I’ve been on a wild ride touring the film festival circuit, having seen fifty feature films in the span of a month. As I settle into to Tokyo, I find myself crashing on a futon in the production office with a band of renegade young Japanese filmmakers. I’ve discovered that the kinship between filmmakers is deeper than skin deep. The obsessive fanaticism that it takes to be a filmmaker brings together the most passionate of characters and a certain kind of trust is built into your relationship the second you nervously click play to show them your film.
Our conversations about cinema go late into the dark lung smoke filled night, fueled by whiskey and beer along with a lone projector. We share our films with each other, whether in progress or long ago completed and discuss the artistic merits of our favorite films. Luckily it’s easier to agree in a foreign language than it is disagree and our conversations go on without interruption.
As I speak rusty French with a Foujita-inspired Japanese oil painter turned film director, he translates my French into Japanese, which elicits a response in Japanese from the rest of the crew, only to be turned right back into French and then sloppily translated back into English in my head. This works surprisingly well, until we stumble upon the topic of Israel-Palestine politics, which ends in a matter of minutes. Whatever gets lost in translation along the way somehow becomes poetic in the boozey haze of a sunrise conversation. One night-turned-day I open the blinds and realize we’ve talked straight through the night. It’s 7am.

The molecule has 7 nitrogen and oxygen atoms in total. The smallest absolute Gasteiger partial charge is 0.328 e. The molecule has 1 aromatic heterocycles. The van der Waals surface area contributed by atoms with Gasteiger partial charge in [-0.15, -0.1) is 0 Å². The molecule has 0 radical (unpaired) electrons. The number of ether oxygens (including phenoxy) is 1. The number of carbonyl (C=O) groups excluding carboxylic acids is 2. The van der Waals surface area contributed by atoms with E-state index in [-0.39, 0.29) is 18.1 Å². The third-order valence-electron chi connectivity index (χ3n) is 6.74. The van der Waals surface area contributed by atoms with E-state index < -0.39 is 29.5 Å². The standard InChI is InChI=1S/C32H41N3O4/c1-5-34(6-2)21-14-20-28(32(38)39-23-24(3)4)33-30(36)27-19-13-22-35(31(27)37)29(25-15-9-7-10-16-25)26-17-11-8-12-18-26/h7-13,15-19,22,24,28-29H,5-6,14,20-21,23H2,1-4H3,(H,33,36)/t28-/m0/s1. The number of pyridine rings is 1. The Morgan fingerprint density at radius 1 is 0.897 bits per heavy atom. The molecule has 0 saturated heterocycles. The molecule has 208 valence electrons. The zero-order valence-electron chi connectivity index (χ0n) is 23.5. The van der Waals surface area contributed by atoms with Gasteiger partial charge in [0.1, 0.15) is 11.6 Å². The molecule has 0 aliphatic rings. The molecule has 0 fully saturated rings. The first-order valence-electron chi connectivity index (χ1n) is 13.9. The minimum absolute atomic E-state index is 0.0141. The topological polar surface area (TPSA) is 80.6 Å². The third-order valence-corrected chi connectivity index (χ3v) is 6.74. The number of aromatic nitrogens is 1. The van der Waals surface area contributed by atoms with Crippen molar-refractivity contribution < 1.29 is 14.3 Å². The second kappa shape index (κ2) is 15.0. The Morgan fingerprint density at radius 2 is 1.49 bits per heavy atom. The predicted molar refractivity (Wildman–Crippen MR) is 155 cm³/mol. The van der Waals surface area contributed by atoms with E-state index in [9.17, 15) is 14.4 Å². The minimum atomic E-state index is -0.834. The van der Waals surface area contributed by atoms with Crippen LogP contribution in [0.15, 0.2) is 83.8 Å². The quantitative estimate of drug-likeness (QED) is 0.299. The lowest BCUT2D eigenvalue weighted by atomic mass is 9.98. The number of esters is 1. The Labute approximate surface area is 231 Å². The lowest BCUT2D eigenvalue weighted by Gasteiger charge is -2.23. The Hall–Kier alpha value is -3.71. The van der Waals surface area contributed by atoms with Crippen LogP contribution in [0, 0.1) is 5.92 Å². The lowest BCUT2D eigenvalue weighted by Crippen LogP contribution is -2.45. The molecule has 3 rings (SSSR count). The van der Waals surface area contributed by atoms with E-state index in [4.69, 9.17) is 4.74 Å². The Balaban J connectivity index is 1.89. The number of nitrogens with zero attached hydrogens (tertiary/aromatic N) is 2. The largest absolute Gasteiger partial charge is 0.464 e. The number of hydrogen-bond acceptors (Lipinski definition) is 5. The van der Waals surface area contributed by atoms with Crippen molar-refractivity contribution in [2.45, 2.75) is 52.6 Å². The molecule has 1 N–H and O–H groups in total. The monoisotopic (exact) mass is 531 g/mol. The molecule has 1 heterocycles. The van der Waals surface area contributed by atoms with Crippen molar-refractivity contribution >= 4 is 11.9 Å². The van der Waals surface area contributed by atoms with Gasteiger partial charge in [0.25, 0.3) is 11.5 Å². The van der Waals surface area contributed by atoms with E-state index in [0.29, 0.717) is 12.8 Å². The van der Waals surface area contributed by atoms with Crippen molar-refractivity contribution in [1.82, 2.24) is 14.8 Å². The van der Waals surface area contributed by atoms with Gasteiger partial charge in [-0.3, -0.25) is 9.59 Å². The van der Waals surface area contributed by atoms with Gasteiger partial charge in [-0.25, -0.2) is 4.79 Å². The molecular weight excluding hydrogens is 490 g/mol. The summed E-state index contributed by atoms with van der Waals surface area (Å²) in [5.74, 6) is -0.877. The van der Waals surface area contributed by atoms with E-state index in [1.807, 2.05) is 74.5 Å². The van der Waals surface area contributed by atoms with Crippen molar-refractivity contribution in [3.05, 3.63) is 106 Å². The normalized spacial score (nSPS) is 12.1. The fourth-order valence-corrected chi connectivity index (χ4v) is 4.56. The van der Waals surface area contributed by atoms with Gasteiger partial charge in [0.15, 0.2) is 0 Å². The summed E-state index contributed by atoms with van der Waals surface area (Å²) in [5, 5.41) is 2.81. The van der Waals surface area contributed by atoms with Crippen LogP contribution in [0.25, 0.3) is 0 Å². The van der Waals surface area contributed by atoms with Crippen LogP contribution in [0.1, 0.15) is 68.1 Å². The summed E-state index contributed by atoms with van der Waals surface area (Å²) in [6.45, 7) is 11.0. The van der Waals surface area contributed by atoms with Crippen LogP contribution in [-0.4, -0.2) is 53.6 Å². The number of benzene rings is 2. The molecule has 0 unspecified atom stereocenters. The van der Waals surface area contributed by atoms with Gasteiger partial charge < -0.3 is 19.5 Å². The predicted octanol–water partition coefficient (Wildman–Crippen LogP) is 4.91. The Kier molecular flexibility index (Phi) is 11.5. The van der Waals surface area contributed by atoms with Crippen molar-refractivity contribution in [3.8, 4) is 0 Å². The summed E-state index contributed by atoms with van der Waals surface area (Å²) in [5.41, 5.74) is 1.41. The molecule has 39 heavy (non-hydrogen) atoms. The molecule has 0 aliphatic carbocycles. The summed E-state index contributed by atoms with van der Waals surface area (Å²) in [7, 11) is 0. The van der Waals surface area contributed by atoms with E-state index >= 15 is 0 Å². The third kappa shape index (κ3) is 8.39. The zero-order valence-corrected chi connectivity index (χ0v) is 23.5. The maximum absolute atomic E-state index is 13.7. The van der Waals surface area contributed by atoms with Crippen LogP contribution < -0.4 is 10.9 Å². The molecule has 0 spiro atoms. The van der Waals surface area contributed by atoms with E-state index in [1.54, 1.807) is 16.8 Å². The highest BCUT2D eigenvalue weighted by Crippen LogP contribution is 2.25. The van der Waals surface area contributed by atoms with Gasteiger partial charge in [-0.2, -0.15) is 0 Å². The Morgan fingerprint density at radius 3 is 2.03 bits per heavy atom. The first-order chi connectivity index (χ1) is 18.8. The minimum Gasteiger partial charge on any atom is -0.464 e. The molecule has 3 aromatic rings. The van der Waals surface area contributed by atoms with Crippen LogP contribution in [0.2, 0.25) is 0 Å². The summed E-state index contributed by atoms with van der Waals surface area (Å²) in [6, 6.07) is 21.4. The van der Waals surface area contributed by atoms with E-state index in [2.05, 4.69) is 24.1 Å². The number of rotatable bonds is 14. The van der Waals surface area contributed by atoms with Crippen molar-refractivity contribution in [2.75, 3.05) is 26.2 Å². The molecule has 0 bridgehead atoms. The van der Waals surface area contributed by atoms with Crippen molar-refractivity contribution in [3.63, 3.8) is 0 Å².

I’ve been writing, photographing and reading As always characters crawl out of the woodwork, like the sixty year old film producer who is taking me to a film festival tomorrow who I met in a traditional Japanese bath house down the street. Or the Michael Cerra-esque American who spells out late empire, overeducated angst more clearly than if everyone in the world spoke Esperanto. Or the Henri, the Nigerian sex industry tour guide who has makes Japan his home and raises two multi-cultural children in the midst of the red light district.
All of these real-life characters and more come to life on the page as I begin the first stages of writing a film to be shot over my Watson year. It’s hard to say what exactly will pop up in each location, but the general idea is to film three protagonists working in the tourism industry as they navigate the power structures and economic uncertainties of globalization. In each country I’ll film a small portion and then cut them together into a weaving narrative.
I’ve begun to focus less on the ‘epic myth’ and more on the ultra-personal. I’ve begun to place my microscope on the characters that are precise products of the process of globalization. These diaspori scattered across the globe—myself included—provide insights into the melting pot of the world. I can’t really tell the story of Chinese or Japanese society with any authority. However, I’m able to see through the eyes of those people that are, like me, outsiders to this place. And that’s where I’ll start.